The scapegoating of Clinton enabled Democrats to dodge the deeper currents of sexism and racism, or at least unacknowledged white privilege, that persist across the political spectrum. Racism drove voters to Trump. Sexism drove them away from Clinton. The sexism Clinton dealt with was compounded by her unruliness, and her unruliness compounded by her age.

My first inkling of this analysis came from Dave Chappelle on Saturday Night Live when he called out white Democrats for their panic and shock at experiencing for the first time the sense of alienation from the political system that minorities know only too well. Then this summer, Mehdi Hassan published an article in Intercept entitled “Top Democrats are Wrong: Trump supporters more motivated by racism than economic issues” (April 6, 2017). I discovered the article when a former student posted it on Facebook, framed with an expression of his own frustration as a black man trying to make the same case for months with his white friends, most of them progressive and many “stone cold brilliant,” in his words.[7]

Within a few months, TaNehisi Coates elaborated on Hassan’s argument with a compelling and erudite article in The Atlantic (October 2017) (“America’s First White President”), followed by Adam Serwer in November on the role of white privilege in the post-election analysis by progressive elites, also in the Atlantic (“The Nationalists Delusion”). Yet even as the dust begins to settle, dislodging or at least complicating that class-based explanation has continued to prove elusive (Times op ed Oct 22). It has been easier for young white progressives to line up behind single-issue Bernie Sanders than behind Black Lives Matter, for example, because of that elephant in the room—unacknowledged white privilege—which continues to bedevil not only feminism but also the left. As Server argues,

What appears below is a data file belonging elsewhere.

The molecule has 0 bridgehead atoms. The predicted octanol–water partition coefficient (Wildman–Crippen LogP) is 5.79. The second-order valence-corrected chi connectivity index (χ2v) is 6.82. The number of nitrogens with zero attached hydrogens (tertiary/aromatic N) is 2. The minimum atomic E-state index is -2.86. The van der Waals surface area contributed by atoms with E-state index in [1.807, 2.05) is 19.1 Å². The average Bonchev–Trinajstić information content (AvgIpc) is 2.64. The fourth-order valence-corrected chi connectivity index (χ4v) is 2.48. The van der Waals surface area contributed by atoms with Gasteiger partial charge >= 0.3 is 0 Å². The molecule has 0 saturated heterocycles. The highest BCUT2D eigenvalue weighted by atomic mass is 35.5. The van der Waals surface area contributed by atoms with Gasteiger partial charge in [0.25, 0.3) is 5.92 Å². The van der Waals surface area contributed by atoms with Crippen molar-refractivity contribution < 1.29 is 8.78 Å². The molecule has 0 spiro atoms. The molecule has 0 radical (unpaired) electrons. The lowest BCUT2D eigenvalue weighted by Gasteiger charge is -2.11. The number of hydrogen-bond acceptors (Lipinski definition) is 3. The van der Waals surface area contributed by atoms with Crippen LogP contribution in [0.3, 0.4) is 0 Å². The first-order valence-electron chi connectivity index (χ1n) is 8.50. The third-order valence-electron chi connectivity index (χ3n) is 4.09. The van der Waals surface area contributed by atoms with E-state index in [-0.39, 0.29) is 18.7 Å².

“To acknowledge the centrality of racial inequality to American democracy is to question its legitimacy—so it must be denied.”

At the same time, Sanders’ supporters agreed that yes, of course, sexism played a role in Trump’s win, and they denounced the most virulently misogynist attacks on Clinton, but they still can’t get over hating and blaming her. As one observer noted, Clinton was hectored throughout her campaign by two old white men, one on the right and the other on the left.

A cool-headed comparison of Clinton and Sanders’ platforms shows how close their positions were on most issues. But Sanders managed to turn Clinton’s decades of experience and achievements into a liability while erasing the implications of his own minimal record during his quarter of a century in the Congress. According to Susan Bordo, in an especially insightful analysis, Sanders also succeeded in re-branding “progressive” to make the demands of women and minorities seem somehow old-fashioned, especially to young feminists who knew Clinton only through the lens of a media assault on her that has lasted for decades (Guardian April 2 1017 “The Destruction of Hillary Clinton: Sexism, Sanders and the millennial feminists”).